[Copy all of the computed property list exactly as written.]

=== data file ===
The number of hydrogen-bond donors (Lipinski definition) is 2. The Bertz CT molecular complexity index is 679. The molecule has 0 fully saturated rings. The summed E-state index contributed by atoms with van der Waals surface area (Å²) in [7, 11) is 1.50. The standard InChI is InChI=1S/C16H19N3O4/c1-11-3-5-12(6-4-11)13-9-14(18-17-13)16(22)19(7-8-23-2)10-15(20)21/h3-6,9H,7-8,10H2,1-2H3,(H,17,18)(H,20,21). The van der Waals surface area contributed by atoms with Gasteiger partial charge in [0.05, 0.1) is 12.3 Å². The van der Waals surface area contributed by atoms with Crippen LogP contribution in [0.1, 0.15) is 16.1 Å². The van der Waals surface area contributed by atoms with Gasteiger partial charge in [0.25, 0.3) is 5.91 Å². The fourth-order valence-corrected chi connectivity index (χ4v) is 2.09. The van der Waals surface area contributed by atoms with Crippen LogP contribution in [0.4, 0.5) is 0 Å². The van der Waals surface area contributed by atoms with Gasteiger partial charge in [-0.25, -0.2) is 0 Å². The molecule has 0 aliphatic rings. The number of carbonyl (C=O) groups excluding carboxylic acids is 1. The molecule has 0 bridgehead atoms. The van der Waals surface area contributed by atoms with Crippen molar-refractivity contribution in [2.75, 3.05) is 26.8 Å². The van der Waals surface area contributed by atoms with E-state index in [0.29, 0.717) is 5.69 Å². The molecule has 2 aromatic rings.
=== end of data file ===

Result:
The number of hydrogen-bond donors (Lipinski definition) is 2. The Bertz CT molecular complexity index is 679. The molecule has 0 fully saturated rings. The summed E-state index contributed by atoms with van der Waals surface area (Å²) in [7, 11) is 1.50. The standard InChI is InChI=1S/C16H19N3O4/c1-11-3-5-12(6-4-11)13-9-14(18-17-13)16(22)19(7-8-23-2)10-15(20)21/h3-6,9H,7-8,10H2,1-2H3,(H,17,18)(H,20,21). The van der Waals surface area contributed by atoms with Gasteiger partial charge in [0.05, 0.1) is 12.3 Å². The van der Waals surface area contributed by atoms with Crippen LogP contribution in [0.1, 0.15) is 16.1 Å². The van der Waals surface area contributed by atoms with Gasteiger partial charge in [0.25, 0.3) is 5.91 Å². The fourth-order valence-corrected chi connectivity index (χ4v) is 2.09. The van der Waals surface area contributed by atoms with Crippen LogP contribution in [0.4, 0.5) is 0 Å². The van der Waals surface area contributed by atoms with Gasteiger partial charge in [-0.25, -0.2) is 0 Å². The molecule has 0 aliphatic rings. The number of carbonyl (C=O) groups excluding carboxylic acids is 1. The molecule has 0 bridgehead atoms. The van der Waals surface area contributed by atoms with Crippen molar-refractivity contribution in [2.75, 3.05) is 26.8 Å². The van der Waals surface area contributed by atoms with E-state index in [0.29, 0.717) is 5.69 Å². The molecule has 2 aromatic rings.